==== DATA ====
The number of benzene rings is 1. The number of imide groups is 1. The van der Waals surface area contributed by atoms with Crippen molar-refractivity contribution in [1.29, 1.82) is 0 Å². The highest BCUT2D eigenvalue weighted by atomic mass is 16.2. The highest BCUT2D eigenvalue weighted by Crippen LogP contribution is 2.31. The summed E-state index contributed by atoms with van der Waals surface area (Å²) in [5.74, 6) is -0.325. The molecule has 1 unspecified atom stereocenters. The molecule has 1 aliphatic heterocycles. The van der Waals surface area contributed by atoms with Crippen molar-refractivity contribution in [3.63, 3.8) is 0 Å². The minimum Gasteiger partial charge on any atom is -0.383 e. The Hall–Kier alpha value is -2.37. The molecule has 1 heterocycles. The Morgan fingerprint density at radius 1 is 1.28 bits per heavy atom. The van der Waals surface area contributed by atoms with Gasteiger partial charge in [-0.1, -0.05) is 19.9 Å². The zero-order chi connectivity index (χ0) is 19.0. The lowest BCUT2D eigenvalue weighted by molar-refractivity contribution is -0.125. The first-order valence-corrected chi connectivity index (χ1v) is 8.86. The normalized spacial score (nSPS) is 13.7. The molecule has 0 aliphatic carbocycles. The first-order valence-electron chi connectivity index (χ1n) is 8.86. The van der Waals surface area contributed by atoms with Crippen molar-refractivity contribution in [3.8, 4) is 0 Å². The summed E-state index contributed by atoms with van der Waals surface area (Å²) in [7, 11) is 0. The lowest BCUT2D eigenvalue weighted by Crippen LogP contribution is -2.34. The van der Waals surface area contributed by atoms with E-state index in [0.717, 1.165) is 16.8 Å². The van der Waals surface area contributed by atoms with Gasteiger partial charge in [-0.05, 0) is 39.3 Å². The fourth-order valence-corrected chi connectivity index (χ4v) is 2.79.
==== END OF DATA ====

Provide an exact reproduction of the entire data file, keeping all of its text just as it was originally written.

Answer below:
The number of benzene rings is 1. The number of imide groups is 1. The van der Waals surface area contributed by atoms with Crippen molar-refractivity contribution in [1.29, 1.82) is 0 Å². The highest BCUT2D eigenvalue weighted by atomic mass is 16.2. The highest BCUT2D eigenvalue weighted by Crippen LogP contribution is 2.31. The summed E-state index contributed by atoms with van der Waals surface area (Å²) in [5.74, 6) is -0.325. The molecule has 1 unspecified atom stereocenters. The molecule has 1 aliphatic heterocycles. The van der Waals surface area contributed by atoms with Crippen molar-refractivity contribution in [3.63, 3.8) is 0 Å². The minimum Gasteiger partial charge on any atom is -0.383 e. The Hall–Kier alpha value is -2.37. The molecule has 1 heterocycles. The Morgan fingerprint density at radius 1 is 1.28 bits per heavy atom. The van der Waals surface area contributed by atoms with Gasteiger partial charge in [-0.1, -0.05) is 19.9 Å². The zero-order chi connectivity index (χ0) is 19.0. The lowest BCUT2D eigenvalue weighted by molar-refractivity contribution is -0.125. The first-order valence-corrected chi connectivity index (χ1v) is 8.86. The normalized spacial score (nSPS) is 13.7. The molecule has 0 aliphatic carbocycles. The first-order valence-electron chi connectivity index (χ1n) is 8.86. The van der Waals surface area contributed by atoms with Crippen molar-refractivity contribution in [3.8, 4) is 0 Å². The summed E-state index contributed by atoms with van der Waals surface area (Å²) in [7, 11) is 0. The lowest BCUT2D eigenvalue weighted by Crippen LogP contribution is -2.34. The van der Waals surface area contributed by atoms with E-state index in [0.717, 1.165) is 16.8 Å². The van der Waals surface area contributed by atoms with Gasteiger partial charge in [-0.05, 0) is 39.3 Å². The fourth-order valence-corrected chi connectivity index (χ4v) is 2.79.